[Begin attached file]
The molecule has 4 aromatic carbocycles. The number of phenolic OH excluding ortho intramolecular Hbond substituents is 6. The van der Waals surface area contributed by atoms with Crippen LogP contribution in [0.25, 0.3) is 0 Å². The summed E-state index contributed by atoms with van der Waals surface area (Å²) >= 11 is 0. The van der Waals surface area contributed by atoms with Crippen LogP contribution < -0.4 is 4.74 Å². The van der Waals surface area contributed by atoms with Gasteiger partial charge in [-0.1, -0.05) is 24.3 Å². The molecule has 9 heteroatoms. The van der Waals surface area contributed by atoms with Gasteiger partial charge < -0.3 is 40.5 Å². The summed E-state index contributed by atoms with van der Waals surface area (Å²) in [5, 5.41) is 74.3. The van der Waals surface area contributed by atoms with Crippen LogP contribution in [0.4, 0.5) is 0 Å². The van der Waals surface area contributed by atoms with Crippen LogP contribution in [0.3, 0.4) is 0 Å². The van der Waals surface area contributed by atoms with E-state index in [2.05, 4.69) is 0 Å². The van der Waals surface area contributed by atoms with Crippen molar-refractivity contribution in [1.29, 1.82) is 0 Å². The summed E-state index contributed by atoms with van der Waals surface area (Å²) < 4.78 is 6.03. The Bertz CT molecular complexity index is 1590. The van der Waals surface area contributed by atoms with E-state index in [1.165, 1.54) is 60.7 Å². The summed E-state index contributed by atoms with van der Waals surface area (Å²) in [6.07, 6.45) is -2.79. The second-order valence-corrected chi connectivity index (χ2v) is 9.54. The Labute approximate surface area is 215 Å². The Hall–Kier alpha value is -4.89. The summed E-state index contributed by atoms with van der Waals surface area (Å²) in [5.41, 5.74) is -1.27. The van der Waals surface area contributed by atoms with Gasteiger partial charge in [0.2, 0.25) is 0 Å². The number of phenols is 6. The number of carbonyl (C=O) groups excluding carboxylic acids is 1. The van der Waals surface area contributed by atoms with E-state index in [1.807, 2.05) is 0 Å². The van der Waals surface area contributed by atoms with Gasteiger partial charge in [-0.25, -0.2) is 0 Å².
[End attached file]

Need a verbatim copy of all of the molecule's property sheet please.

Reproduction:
The molecule has 4 aromatic carbocycles. The number of phenolic OH excluding ortho intramolecular Hbond substituents is 6. The van der Waals surface area contributed by atoms with Crippen LogP contribution in [0.25, 0.3) is 0 Å². The summed E-state index contributed by atoms with van der Waals surface area (Å²) >= 11 is 0. The van der Waals surface area contributed by atoms with Crippen LogP contribution < -0.4 is 4.74 Å². The van der Waals surface area contributed by atoms with Gasteiger partial charge in [-0.1, -0.05) is 24.3 Å². The molecule has 9 heteroatoms. The van der Waals surface area contributed by atoms with Gasteiger partial charge < -0.3 is 40.5 Å². The summed E-state index contributed by atoms with van der Waals surface area (Å²) in [5, 5.41) is 74.3. The van der Waals surface area contributed by atoms with Crippen LogP contribution in [0.4, 0.5) is 0 Å². The van der Waals surface area contributed by atoms with Crippen LogP contribution in [0.3, 0.4) is 0 Å². The van der Waals surface area contributed by atoms with E-state index in [2.05, 4.69) is 0 Å². The van der Waals surface area contributed by atoms with Crippen molar-refractivity contribution in [1.29, 1.82) is 0 Å². The summed E-state index contributed by atoms with van der Waals surface area (Å²) < 4.78 is 6.03. The Bertz CT molecular complexity index is 1590. The van der Waals surface area contributed by atoms with E-state index in [1.165, 1.54) is 60.7 Å². The summed E-state index contributed by atoms with van der Waals surface area (Å²) in [6.07, 6.45) is -2.79. The second-order valence-corrected chi connectivity index (χ2v) is 9.54. The Labute approximate surface area is 215 Å². The Hall–Kier alpha value is -4.89. The summed E-state index contributed by atoms with van der Waals surface area (Å²) in [5.41, 5.74) is -1.27. The van der Waals surface area contributed by atoms with Gasteiger partial charge in [0.2, 0.25) is 0 Å². The number of phenols is 6. The number of carbonyl (C=O) groups excluding carboxylic acids is 1. The van der Waals surface area contributed by atoms with E-state index in [1.807, 2.05) is 0 Å². The van der Waals surface area contributed by atoms with Gasteiger partial charge in [-0.25, -0.2) is 0 Å².